An estimated 3.3 million women in the United States have some form of pelvic organ prolapse. The pelvic organs (bladder, uterus, and rectum) are supported by a complex hammock of muscles, ligaments, and bones. Damage to this support system may result in prolapse. It can be caused by a "falling" cervix, uterus, or the walls of the vagina.
Women with severe cases may feel or see tissues coming out of the opening of their vagina. Women with mild cases experience symptoms that are vague and nonspecific, such as a feeling of pelvic heaviness or pressure either all of the time, after a long day on their feet, or after exercising.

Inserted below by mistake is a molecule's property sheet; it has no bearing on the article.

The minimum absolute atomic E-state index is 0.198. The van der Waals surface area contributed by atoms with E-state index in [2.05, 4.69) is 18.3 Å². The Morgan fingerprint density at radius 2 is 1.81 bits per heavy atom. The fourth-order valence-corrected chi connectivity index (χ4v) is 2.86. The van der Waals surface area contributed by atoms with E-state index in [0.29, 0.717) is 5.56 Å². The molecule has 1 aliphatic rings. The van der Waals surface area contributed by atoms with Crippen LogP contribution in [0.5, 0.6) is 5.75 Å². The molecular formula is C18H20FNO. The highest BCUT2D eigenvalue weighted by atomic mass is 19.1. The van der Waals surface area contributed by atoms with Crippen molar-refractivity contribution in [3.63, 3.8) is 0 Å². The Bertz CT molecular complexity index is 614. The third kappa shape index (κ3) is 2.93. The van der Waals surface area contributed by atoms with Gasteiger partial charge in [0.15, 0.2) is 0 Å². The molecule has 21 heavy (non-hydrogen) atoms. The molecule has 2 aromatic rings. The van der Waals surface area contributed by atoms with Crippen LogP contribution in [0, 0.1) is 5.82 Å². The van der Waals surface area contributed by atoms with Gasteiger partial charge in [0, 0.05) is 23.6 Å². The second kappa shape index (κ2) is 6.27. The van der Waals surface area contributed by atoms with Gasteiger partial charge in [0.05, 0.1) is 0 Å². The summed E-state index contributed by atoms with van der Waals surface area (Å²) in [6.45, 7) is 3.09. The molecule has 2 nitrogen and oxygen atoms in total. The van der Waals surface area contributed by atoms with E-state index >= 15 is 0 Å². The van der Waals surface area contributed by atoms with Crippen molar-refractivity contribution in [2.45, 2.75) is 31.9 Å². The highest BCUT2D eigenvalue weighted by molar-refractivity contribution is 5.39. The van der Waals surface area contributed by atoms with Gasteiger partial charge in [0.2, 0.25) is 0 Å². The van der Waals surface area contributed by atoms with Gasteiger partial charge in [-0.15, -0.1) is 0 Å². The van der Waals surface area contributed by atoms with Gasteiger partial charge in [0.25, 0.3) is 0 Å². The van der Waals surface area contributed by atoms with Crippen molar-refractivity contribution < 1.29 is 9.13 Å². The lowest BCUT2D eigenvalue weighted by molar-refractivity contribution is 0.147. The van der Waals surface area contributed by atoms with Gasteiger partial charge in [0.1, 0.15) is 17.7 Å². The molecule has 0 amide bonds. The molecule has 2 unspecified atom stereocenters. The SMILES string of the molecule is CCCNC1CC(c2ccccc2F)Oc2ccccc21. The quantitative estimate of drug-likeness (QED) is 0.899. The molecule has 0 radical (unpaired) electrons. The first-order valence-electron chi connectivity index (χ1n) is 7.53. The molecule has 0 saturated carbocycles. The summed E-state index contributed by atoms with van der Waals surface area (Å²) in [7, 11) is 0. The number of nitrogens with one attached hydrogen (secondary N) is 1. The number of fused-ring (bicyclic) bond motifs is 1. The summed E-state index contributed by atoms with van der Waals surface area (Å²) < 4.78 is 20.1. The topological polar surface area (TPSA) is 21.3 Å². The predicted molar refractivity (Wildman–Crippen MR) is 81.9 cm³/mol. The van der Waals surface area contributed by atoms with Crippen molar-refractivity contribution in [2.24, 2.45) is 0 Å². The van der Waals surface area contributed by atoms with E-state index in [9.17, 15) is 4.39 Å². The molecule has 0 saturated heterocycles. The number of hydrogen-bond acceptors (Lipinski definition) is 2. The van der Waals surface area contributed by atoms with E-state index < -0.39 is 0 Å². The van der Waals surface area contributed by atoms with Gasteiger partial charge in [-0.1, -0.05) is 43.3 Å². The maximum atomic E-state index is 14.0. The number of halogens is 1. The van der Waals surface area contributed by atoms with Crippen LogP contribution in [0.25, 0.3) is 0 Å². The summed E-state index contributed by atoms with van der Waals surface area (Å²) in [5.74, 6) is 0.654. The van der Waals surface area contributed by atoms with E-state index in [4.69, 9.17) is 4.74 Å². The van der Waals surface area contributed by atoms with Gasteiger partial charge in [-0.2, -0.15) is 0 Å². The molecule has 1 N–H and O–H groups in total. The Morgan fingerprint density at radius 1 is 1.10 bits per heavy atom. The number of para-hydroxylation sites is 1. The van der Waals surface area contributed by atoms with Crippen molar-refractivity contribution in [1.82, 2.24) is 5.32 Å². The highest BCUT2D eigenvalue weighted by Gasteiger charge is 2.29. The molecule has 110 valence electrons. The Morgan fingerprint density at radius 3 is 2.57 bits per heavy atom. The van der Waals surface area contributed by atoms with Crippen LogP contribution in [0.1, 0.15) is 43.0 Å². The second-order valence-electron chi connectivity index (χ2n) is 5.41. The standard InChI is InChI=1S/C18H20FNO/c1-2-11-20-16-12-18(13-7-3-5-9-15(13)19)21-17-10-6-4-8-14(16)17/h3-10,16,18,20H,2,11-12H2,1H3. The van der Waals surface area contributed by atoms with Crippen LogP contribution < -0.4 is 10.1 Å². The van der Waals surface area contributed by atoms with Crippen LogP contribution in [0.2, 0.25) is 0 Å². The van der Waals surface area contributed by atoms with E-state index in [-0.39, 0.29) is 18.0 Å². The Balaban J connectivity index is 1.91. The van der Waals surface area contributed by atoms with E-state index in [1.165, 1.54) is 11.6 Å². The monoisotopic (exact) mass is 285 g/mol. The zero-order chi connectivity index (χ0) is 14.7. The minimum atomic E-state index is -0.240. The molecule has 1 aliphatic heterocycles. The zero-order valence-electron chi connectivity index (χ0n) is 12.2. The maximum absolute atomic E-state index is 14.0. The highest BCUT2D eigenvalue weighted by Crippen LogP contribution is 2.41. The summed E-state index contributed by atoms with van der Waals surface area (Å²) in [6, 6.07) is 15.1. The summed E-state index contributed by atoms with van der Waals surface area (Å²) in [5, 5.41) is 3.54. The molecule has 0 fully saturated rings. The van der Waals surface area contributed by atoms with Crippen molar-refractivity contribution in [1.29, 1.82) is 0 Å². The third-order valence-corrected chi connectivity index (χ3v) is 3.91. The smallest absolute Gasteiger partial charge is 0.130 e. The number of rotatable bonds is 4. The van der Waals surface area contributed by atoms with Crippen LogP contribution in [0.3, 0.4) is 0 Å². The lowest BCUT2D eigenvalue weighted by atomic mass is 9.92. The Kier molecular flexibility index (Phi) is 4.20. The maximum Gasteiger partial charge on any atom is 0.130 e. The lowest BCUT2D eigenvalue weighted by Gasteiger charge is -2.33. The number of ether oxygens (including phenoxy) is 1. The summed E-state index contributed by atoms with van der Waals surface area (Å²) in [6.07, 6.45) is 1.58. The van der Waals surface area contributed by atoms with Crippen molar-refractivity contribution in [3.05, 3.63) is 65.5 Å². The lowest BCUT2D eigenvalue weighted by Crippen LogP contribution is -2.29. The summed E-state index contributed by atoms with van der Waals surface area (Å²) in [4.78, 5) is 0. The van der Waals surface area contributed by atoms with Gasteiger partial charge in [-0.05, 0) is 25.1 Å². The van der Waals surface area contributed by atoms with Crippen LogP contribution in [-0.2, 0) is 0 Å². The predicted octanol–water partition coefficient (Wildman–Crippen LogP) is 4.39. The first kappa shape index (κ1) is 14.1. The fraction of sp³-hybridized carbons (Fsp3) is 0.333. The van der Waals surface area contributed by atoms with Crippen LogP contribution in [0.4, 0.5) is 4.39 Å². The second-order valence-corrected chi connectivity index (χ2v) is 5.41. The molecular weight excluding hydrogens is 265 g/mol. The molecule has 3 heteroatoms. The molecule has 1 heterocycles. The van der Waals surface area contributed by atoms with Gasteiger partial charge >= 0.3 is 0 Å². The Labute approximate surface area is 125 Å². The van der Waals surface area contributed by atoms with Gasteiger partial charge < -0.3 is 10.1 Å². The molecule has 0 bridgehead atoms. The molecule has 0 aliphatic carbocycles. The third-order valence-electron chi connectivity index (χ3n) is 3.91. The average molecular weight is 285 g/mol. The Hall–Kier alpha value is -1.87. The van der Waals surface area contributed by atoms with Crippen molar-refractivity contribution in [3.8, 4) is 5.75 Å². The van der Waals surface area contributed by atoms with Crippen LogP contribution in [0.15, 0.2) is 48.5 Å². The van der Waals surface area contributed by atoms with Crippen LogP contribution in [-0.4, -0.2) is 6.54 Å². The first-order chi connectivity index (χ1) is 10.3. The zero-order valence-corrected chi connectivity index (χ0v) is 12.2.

While not life threatening, prolapse causes significant quality of life issues. It also commonly occurs with other pelvic floor disorders, including urinary or anal incontinence, constipation, or overactive bladder.
Treatment options for prolapse include the use of watchful waiting, pessaries, or surgery. According to the National Association for Continence, about 200,000 surgeries are performed each year to correct pelvic organ prolapse. This means you are not alone.